Browndog's picture

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Date Joined: 10/04/12


Sat, 2014-07-19 18:01

Killing it again Mick, nice work. Good to see you getting consistent results. Interesting about letting the pinkies "run" with the bait, I am never sure if you should strike straight away or let them take it for a while.




Mick C's picture

Posts: 571

Date Joined: 26/12/13

When to Strike to Hook Pinks

Sat, 2014-07-19 20:37

This is a question that has perplexed me ever since we have been consciously targeting the pinks in Perth Metro waters over the last months.  There are really a number of options for “floating” baits as follows.

1.       Hold the rod with bail arm closed, then strike when you feel the pink has got it in its gob (conventional method).

2.       Leave the rod with the floater in the rod holder with the bail arm closed and let the pink hook itself.

3.       Free spool the floater and when it is picked up close the bail arm and strike.

4.       Use a bait runner reel and when it is peeling line put the reel in gear and let the impact of that hook the pink.

Having used all of the above methods I have no doubt that option 4 provides the greatest hook up rate by far.

There are a number of variations when using the bait runner as you can set the tension on the secondary drag system (a feature designed to allow you to hold a live bait of various size and strength).  So there are options there as well – set it as light as possible to provide the least resistance possible or set it heavy to use the drag to hook the fish, or anything in between.  After much trial and error, the set it light option seems superior.

It is however a game of “milliseconds”.  Even with the secondary drag as light as possible, the pink will feel the tension via line drag through the water, or the weight you sometimes have to use to get the bait down or the metal hooks, and eventually spit it (most of the time).   The timing of when you set the hooks by engaging the reel is therefore critical as well (I have found option 3 above to result in a higher “miss rate” as you “fumble” to engage the reel with a manual or handle turn closing of the bail – those milliseconds seem critical).  You can also close to early as the pink has picked up the bait and started to swim with it but hasn’t tried to eat it.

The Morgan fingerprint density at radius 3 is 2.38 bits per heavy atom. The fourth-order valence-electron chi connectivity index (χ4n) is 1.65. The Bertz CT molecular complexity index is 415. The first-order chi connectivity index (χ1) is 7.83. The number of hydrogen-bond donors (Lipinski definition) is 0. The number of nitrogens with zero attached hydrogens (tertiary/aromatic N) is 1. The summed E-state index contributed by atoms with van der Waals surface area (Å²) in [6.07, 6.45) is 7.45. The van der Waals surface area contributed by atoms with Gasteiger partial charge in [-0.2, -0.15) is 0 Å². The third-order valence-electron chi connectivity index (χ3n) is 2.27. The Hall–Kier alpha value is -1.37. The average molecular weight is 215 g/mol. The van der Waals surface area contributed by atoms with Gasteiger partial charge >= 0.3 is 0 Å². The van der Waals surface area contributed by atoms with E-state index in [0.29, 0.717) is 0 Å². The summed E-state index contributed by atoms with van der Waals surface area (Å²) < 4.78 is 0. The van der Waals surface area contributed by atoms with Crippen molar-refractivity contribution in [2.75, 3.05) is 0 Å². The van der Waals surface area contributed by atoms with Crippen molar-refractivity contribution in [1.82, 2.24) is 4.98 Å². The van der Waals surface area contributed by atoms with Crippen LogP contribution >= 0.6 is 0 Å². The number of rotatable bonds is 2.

So, set the bait runner as light as possible, wait with your thumb on the lever that engages the reel and close it as soon as it starts to run in earnest.  Timing is the key and if you get it right the hook up rate is very high.  I am no expert but a lot of hours on the water has shown that this is the method that seems to work best.


Ability is what you are capable of doing. Motivation determines what you do. Attitude determines how well you do it - LH.


Fisheagle's picture

Posts: 333

Date Joined: 04/02/12

Excellent advice

Sat, 2014-07-19 21:16

 Thanks Mic - great advice. I will definitely try on my next outing (if this weather eventually lets up). I generally fish methods 1 and 2 with limited success.


Fisheagle Ed